What could be the Cowichan Valley’s first legal recreational marijuana store is waiting for final approval of a retail licence to operate from the province.
The application for the store at 3050 Allenby Rd., which is in the Cowichan Valley Regional District’s Electoral Area E, has recently received support from the CVRD’s board after a successful review and background check of the application by the Provincial Liquor and Cannabis Regulation Branch.
Mike Tippett, the CVRD’s manager of community planning, said the district has done its due diligence with the application and it has now gone back to the province for final approval for a business licence.
The site is the former location of the Cowichan Valley Access Centre marijuana dispensary, which closed on Oct. 17 along with the approximately seven other pot shops in the Valley that were operating illegally when recreational pot became legal in Canada.
“It’s now in the hands of the province, but we have no idea when the store will receive a business licence,” Tippett said.
A media spokesman for the Provincial Liquor and Cannabis Regulation Branch said the application will go through final background and security checks, and a final inspection to make sure the location is up to standards.
“There are no timelines as to when a licence will be issued,” said the spokesman.
“It’s a brand new licensing process so we’re not estimating when it will be complete.”
Sophie Reid, who owns the Cowichan Valley Access Centre marijuana dispensary, said she expects she’ll know whether she will receive a business licence within weeks, but cautioned that she was told it may take up until May for a licence to be finally issued.
“The CVRD has written us letters of support, as well as some RCMP officers that knew our operation,” Reid said. “We just finished some renovations at the store and my staff has all their security clearances. The store is ready to go and we’re just waiting for the licence.”
Keith Batstone, a planning coordinator for the CVRD, said the district currently has three more applications for recreational pot shops that have to go through rezoning as part of the process.
The Cowichan Valley Access Centre is already in an area that the CVRD has zoned as appropriate for a marijuana dispensary.
“Based on the number of inquiries over the last few months, we’re expecting at least six more appliations for recreational marijuana stores, plus a number of production facilities,” Batstone said.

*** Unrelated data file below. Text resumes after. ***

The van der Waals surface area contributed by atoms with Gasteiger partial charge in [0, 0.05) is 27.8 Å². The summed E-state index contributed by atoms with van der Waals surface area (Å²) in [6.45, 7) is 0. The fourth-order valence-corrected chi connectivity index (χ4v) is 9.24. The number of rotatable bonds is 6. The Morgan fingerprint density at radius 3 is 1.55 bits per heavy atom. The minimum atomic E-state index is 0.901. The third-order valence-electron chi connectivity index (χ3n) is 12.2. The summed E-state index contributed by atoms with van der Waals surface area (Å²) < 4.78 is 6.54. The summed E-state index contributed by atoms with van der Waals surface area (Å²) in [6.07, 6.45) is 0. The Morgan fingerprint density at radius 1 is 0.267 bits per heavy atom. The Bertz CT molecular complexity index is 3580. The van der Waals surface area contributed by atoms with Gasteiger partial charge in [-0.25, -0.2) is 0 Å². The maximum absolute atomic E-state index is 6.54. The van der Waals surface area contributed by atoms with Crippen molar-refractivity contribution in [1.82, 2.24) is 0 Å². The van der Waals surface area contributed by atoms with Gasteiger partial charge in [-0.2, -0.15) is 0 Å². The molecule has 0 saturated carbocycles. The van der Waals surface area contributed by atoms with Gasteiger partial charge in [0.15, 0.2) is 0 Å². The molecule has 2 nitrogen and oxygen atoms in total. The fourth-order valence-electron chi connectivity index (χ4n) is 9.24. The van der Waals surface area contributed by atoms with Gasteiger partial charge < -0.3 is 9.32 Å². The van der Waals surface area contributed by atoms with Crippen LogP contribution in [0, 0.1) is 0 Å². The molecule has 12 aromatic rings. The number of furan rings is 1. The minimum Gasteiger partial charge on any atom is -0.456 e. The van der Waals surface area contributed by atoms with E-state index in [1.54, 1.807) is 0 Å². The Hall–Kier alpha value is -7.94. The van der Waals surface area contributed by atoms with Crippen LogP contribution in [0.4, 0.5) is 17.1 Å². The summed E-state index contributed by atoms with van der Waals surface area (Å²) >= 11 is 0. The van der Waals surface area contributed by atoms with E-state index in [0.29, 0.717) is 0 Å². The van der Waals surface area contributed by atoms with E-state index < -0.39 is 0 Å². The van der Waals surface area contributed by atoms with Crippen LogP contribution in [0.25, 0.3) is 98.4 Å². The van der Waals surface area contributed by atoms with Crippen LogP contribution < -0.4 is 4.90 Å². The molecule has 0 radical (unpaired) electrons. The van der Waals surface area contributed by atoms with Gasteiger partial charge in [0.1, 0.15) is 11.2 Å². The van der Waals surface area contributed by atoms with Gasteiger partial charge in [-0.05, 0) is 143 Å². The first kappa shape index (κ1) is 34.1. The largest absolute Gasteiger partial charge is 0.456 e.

“The CVRD is considering looking at a different approach to accommodating marijuana dispensaries as the current process is taking too long. We expect the first stores that will open will be judged on their merits and once they are established, the process will likely become easier.”
Of the six applications for retail pot stores submitted to the Municipality of North Cowichan, one has been withdrawn because it didn’t meet aspects of the Cannabis Retail Sales Policy.
Chris Hutton, North Cowichan’s community planning coordinator, said two of the applications have undergone successful reviews by the Provincial Liquor and Cannabis Regulation Branch and are now going through a 30-day referral period in which the RCMP, the Cowichan Valley school district and neighbouring communities are invited to provide feedback on the applications.
All the remaining applications have now been reviewed against the Cannabis Retail Sales Policy and responses have been distributed to applicants.
“I can’t say for sure, but I’d guess that the actual issuance of any business licences is still about six months away,” Hutton said.
“It’s a land-use issue for the municipality, but the province still has to do all its security and other checks. It’s a bit complicated as the municipal and provincial regulatory processes on marijuana retail stores are running side by side. It’s an entirely new industry and all levels of bureaucracy are still trying to figure out how to deal with the front of end of things. I expect that the processes will get easier over time.”
The City of Duncan received 11 applications for marijuana retail stores by the deadline of Feb. 1 under its new pilot program.
The plan is for up to three applicants to be considered as part of the pilot project with whom the city will enter into further discussions to determine if they will receive temporary use permits to operate pot shops in Duncan, if the province gives the city the thumbs up to consider them.
Peter de Verteuil, Duncan’s CAO, said it will take considerable time to review the applications.
“A date for a report to council has not yet been set,” he said. “I would not expect anything before the end of March.”